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Bluebooking Through the Cold

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on 12 February 2014

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Transcript of Bluebooking Through the Cold

Bluebook Through the Cold
Cases, Statutes, and the Constitution
Bluebook for the Day
Rule 10: Cases
The Basics:

General Formula: <
Party 1> v. <Party 2>
, <Vol. #> <Reporter> <Page>, <Pincite> (<Court> <Date of Year>).
Things to Remember:
Rule 10.2.1(a)-(k) are pretty useful in determining how to cite specific cases. Look through pages 89-93
Court and Jurisdiction --> Look to Rule 10.4
For Federal Courts
If citing to the Supreme Court, for the Reporter cite to U.S., or, if U.S. is not available, then cite to S. Ct., L. Ed., or U.S.L.W. in that order. Table T1, pg 215
For other Federal Courts, the Court section should incidate the number of the circuit: 5th Cir. or 3d. Cir.
Common areas of mistake:
not citing to the correct parties, Rule 10.2.1(a);
the comma after the parties is *not* italicized;
Incorrect or missing abbreviations
The Court is incorrectly cited
Cases: Abbreviations
According to the Rule 10.2.2:
"ALWAYS abbreviate
word listed in
Table T6
, even if the word is the first word in a party's name"
T6?! Of course, that's titled "Case Names and Institutional Authors in Citations."
Protip: "It is permissible to abbreviate other words of eight letters or more if
substantial space
is thereby saved and the result is unambiguous in context." Translation: Don't do it unless you really need to
states, countries, and other geographical units
described in
Table T10

the geographical unit is the entire name of the party (as opposed to just a part thereof)."
T10 has the complicated title of "Geographical Terms."
Unreported or Unpublished Opinions
Protip: you found an awesome case, directly on point to what you want to discuss, but its unreported. First, high five on finding it. Second, you need to check the court rules of the district you are writing to to see whether there are specific rules in the jurisdiction on whether an unreported case can be used as valid law.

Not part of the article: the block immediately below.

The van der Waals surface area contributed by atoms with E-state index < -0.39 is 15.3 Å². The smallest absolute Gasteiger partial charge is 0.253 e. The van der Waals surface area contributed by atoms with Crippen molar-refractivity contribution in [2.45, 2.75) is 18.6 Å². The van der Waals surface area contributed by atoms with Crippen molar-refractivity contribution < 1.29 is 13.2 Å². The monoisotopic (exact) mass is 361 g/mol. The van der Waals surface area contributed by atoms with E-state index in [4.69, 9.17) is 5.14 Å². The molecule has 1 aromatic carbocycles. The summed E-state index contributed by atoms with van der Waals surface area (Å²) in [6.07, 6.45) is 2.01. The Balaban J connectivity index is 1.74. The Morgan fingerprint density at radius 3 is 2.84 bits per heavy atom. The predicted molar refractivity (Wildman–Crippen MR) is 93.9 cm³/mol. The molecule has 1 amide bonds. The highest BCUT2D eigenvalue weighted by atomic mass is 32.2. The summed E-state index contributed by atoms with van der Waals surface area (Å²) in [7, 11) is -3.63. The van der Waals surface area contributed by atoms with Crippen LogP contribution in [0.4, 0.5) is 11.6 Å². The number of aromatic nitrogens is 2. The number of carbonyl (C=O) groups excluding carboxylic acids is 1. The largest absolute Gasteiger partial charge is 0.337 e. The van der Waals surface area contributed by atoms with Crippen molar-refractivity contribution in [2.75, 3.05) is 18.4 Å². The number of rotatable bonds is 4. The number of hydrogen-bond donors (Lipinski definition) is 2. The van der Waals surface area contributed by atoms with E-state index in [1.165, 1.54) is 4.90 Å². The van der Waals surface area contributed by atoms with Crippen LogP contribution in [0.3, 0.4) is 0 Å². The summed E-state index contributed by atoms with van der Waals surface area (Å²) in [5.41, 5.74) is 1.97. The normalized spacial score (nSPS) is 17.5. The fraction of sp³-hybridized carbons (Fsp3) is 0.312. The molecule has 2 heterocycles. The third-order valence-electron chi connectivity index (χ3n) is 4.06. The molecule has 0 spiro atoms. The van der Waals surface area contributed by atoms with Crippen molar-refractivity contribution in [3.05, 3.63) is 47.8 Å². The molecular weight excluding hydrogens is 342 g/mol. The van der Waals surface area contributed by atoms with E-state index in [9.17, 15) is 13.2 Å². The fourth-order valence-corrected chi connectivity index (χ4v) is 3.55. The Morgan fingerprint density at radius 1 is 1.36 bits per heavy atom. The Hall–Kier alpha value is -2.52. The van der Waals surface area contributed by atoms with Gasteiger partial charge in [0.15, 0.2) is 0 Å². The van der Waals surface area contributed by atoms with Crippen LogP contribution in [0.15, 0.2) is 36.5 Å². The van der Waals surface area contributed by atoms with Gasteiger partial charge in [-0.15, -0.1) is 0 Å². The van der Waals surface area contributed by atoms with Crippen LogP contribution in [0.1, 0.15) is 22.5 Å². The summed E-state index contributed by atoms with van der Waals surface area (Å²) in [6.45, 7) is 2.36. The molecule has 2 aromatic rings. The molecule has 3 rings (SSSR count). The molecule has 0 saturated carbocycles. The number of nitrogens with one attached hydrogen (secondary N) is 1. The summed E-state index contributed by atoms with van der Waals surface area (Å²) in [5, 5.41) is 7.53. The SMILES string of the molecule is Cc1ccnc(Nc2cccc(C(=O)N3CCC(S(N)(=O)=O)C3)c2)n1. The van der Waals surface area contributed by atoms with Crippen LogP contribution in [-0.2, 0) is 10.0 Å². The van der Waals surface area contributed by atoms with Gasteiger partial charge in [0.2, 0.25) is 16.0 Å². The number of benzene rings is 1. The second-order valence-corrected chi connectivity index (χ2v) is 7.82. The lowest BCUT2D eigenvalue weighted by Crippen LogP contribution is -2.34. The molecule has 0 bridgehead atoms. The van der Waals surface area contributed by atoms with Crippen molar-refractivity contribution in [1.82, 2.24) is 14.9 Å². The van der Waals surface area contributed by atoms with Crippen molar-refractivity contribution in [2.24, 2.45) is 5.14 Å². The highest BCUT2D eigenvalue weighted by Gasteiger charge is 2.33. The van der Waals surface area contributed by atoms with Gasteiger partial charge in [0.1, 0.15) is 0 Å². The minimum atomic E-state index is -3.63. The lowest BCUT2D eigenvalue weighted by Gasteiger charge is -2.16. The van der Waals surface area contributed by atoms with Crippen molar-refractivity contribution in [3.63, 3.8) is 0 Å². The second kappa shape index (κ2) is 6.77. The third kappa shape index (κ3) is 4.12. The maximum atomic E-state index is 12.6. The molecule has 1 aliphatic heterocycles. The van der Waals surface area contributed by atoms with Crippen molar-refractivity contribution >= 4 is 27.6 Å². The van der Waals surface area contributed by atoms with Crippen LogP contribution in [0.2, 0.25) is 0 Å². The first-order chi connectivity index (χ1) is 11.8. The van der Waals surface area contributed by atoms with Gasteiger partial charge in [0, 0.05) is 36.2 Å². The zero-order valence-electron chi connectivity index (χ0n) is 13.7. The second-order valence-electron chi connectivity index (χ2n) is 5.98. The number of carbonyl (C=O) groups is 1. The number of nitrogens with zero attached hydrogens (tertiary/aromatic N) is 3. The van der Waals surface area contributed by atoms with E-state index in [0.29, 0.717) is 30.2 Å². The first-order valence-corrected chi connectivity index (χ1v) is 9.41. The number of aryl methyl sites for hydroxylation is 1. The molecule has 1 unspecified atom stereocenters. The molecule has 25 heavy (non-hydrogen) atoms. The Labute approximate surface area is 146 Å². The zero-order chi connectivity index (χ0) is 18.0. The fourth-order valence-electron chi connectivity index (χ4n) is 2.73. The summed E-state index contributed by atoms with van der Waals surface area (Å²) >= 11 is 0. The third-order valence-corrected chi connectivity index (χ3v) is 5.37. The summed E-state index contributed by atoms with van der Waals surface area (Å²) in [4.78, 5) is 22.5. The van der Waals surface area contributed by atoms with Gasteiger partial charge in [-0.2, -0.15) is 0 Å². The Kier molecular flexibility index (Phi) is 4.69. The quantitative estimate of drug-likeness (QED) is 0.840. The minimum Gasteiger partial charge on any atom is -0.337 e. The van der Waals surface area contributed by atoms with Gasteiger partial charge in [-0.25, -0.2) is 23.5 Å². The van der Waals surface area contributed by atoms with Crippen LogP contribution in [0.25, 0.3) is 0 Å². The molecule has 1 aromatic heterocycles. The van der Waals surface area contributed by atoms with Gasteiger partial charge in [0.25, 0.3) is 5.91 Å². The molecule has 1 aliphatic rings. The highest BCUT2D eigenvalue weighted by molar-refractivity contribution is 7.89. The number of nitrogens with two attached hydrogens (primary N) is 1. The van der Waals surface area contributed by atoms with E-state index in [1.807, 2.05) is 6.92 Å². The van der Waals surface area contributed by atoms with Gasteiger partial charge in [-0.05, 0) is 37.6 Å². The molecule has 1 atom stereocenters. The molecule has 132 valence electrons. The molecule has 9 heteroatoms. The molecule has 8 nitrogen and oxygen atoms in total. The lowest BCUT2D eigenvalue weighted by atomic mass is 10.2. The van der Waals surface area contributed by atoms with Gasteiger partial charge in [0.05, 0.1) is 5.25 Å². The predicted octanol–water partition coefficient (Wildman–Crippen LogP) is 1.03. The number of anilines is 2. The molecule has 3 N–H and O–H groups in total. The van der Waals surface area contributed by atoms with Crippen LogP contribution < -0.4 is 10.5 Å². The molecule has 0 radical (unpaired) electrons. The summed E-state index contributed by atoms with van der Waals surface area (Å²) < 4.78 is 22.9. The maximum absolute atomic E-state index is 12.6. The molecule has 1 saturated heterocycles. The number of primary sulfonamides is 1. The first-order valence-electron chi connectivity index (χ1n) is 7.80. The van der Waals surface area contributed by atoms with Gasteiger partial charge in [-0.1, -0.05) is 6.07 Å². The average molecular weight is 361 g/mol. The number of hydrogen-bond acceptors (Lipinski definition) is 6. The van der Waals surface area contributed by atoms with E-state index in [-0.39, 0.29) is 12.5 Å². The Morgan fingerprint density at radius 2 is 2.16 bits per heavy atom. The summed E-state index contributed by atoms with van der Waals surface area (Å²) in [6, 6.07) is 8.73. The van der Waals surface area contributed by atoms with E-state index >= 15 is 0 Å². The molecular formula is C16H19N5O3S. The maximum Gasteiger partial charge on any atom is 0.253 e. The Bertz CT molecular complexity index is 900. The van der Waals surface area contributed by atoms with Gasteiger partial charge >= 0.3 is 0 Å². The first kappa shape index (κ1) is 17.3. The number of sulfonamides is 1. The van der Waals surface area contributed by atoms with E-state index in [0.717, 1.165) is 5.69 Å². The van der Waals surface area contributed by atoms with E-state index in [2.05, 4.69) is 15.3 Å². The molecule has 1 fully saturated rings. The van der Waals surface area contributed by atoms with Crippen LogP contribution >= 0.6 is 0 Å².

Example: Google "second circuit rules citing unpublished opinions"
Rule 10.8 states that you need to provide: <
case name
>, <docket number>, <database identifier>, at *<page number> (<court name> <full date of most recent disposition>). Well that's confusing. Behold:
Albrecht v. Stranzcek
, No. 87 C 9535, 1991 U.S. Dist. Lexis 5088, at *1 (N.D. Ill. Apr. 15, 1991).
Rule 10.9(i) is really informative. It says: "Use of only one party's name ... in a short form citation is permissible if that reference is unambiguous." That party's name should be italicized.
Acceptable short forms for
Zimmerman v. Jenkins
, 165 F.3d 1026, 1027 (5th Cir. 1999);
Islam v. Awesome
, 154 F.3d ... .
, 165 F.3d at 1027.
165 F.3d at 1027.
at 1027.
Nicknames: Rule 10.2.1(k) allows you to cite a case by a different name then what appears as long as the two parties are fully cited earlier in the opinion.
Youngstown Sheet Co. v. Sawyer
Steel Seizure
), 343 U.S. 579, 585 (1952).
Steel Seizure
, 343 U.S. at 585.
Rule 11: Constitutions
Rule 11 is detailed
If citing to federal consitution, citation should start with <U.S. Const.> in small caps. For states, abbreviate the state name using Table T10, followed by <Const.>, both state name and abbreviation of constitution should be in small caps.
Abbreviate the subdivisions of the constitution being cited to, like article or clause, using Table T16.
Rule 12 looks to Statute citations, generally. Can get complicated.
General formula for federal legislation: <Title> <U.S.C.> <§> <Section> (Date). Rule 12.3.1(a) allows you to include the official or popular name of a statute if the statute is commonly known by the name or inclusion of the name is helpful.
Clean Water Act, 33 U.S.C. § 1314(a)(1)(2006).
Rule 12.2.1(a) states that "cite statutes currently in force to the current official code or its supplement. Otherwise, cite a current unofficial code or its supplement, the official session laws..." or other sources.
Rule 12.3 states: Cite to the Official United States Code (U.S.C.) whenever possible. Or cite to the United States Code Annotated (U.S.C.A.) and the United States Code Service (U.S.C.S.).
Rule 12.3.1(b) states: :if a code is divided into separately sectioned or volumes then the title, chapter, or volume number should be indicated. When citing the federal code, give the title number before the name of the code:
42 U.S.C. § 1983 (2006).
State codes are cited according to Table T1.3.
Remember: According to Rule 12.3.1(d), unless the code is compiled by the federal government or state officials, must give the name of compiler or author in the parenthetical phrase containing the year of the code.
42 U.S.C.A. § 300a (West 2001).
There are a number of provisions to take note of:

Secondary Sources
: Rules 15, 16, 17, 18 (Interwebs!)
Trying to save space?? Hit the professor with
: Rule 1.2 and Rule 1.3
What's a signal without some
: Rule 1.5. So Important!
Quotations are sometimes not your friends. Remember, you need to
block a quote
if the quotation is
fifty words or more
. Rule 5.1.
We will be focusing on the following rules:
Rule 10 -- Cases
Rule 11 -- Constitutions
Rule 12 -- Statutes
Full transcript